The West Bank and Jerusalem are “on fire.” It’s a term we’re seeing used more and more across social media, the news, and opinion pieces talking about the current events in the occupied Palestinian territory. It’s also not a new phrase used to describe waves of suppression and resistance in Palestine, most recently the 2021 Unity Intifada that swept across historic Palestine.
The past few weeks have witnessed a noticeable intensification of Israel’s crackdown on Palestinians in the West Bank, targeting both ordinary civilians in their homes and villages, and armed resistance fighters and groups.
Simultaneously, armed settlers have been terrorizing Palestinian communities across the West Bank, often in the presence and protection of the Israeli military.
The current repression, and the resistance to it, are part of a larger, months-long campaign to quell growing Palestinian resistance, particularly armed resistance, which has seen a resurgence in areas of the West Bank.
Since the start of October, Israeli forces have killed 15 Palestinians — four of them teenagers and children — primarily during night raids and arrest operations.
Over the past week alone, four Palestinians were killed: Mujahed Daoud, 31, from Salfit succumbed on Sunday to wounds he sustained during confrontations with Israeli forces the week prior. Mateen Dabaya, 20, and Abdullah Abu al-Teen, 43, a doctor and father of three, were both killed in a raid on the Jenin refugee camp early Friday morning. Later Friday night Israeli forces shot and killed Qais Imad Shujaiya, 23, after he carried out a shooting operation near the illegal Beit El settlement that injured one Israeli settler.
On Wednesday October 12, 17-year-old Osama Mahmoud Adawi was killed when Israeli forces shot him in the abdomen outside the Arroub refugee camp, south of Bethlehem in the West Bank.
As the Israeli military, police, and intelligence, at the behest of Israeli Prime Minister Yair Lapid, intensify their latest campaign, Palestinian resistance to the occupation’s tactics has swelled, alongside Palestinian fears of Israeli violence.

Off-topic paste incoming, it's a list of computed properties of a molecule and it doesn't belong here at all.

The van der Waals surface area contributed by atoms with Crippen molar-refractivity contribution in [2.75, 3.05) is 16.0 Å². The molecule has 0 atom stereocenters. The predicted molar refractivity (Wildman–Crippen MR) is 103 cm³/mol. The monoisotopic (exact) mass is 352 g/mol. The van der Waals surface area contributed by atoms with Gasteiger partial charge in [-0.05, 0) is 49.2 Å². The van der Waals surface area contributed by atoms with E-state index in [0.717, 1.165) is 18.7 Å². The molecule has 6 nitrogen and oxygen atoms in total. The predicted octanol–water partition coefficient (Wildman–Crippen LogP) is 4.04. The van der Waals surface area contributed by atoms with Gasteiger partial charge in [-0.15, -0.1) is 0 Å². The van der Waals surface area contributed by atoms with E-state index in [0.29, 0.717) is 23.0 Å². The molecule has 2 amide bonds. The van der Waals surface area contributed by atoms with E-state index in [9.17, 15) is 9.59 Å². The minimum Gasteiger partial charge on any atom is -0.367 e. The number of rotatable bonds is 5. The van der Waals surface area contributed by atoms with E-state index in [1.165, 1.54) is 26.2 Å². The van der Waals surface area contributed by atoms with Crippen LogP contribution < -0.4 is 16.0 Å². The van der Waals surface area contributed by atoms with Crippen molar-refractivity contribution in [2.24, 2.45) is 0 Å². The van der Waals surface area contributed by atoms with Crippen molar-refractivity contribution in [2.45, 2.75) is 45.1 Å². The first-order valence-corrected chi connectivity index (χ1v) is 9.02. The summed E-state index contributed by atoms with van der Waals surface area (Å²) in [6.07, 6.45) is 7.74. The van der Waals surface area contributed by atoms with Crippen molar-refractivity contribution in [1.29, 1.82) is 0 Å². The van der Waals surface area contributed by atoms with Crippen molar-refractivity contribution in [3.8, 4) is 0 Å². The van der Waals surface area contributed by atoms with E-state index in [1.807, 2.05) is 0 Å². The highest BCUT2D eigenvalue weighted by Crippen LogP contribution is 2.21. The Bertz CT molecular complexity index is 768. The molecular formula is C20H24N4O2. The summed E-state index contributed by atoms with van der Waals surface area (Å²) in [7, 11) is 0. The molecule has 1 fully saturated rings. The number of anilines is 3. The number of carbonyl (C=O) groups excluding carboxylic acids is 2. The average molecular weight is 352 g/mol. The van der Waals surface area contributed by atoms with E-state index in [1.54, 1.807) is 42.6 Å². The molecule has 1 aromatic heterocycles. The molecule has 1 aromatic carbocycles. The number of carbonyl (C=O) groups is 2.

Over the past two weeks, two Israeli soldiers were killed in separate shooting operations: one at a military checkpoint outside the Shu’fat refugee camp in Jerusalem, and another at an army post in the Nablus area in the northern West Bank.
Notably, both shooters made it out alive — an uncommon occurrence in light of the Israeli army’s shoot-to-kill policy in the occupied territory, which Israeli authorities are actively refusing to change amid international pressures. Israeli Prime Minister Yair Lapid had noted that no soldier will be prosecuted “just so that we can receive applause abroad,” earlier in September.
In the manhunt to find the shooters, Israeli forces have enacted a number of collective punishment measures, including widespread road closures affecting the entire Nablus district, and the blockade of entire neighborhoods like Shuafat and the nearby Anata. The blockade of Shu’fat and the surrounding neighborhoods sparked a widespread civil disobedience campaign in neighborhoods across Jerusalem.
Protests in support of the civil disobedience campaign in Jerusalem have grown in the besieged Gaza Strip, where Palestinians have joined the calls for continued confrontation with the Israeli military apparatus.
At the same time, amid the Jewish Holiday season, Israeli settlers have been ramping up their attacks of Palestinians and their property in the West Bank, under the supervision and protection of Israeli forces.
The near nightly raids, deadly suppression of protests, collective punishment policies, and increasing settler violence have done little to stifle Palestinian resistance. Reports of daily protests and confrontations with Israeli forces across Jerusalem and the West Bank have persisted, while the Nablus-based Palestinian resistance group, Areen Al-Usud (Den of Lions), has continued to gain favor among the public, as it claims responsibility for increasing armed operations against Israeli military positions in the West Bank.
The large-scale campaign coordinated by the Israeli military and intelligence against Palestinians focuses on Nablus and Jenin in the West Bank, and the city of Jerusalem. Unsurprisingly for Palestinians, this recent intensification of assault by Israel builds on actions from previous years.
“The [Old City] is as it has been,” said Basil Kittaneh, researcher and resident of the Old City of Nablus, where burgeoning armed resistance groups, led primarily by youth unaffiliated with any political parties, has made its home.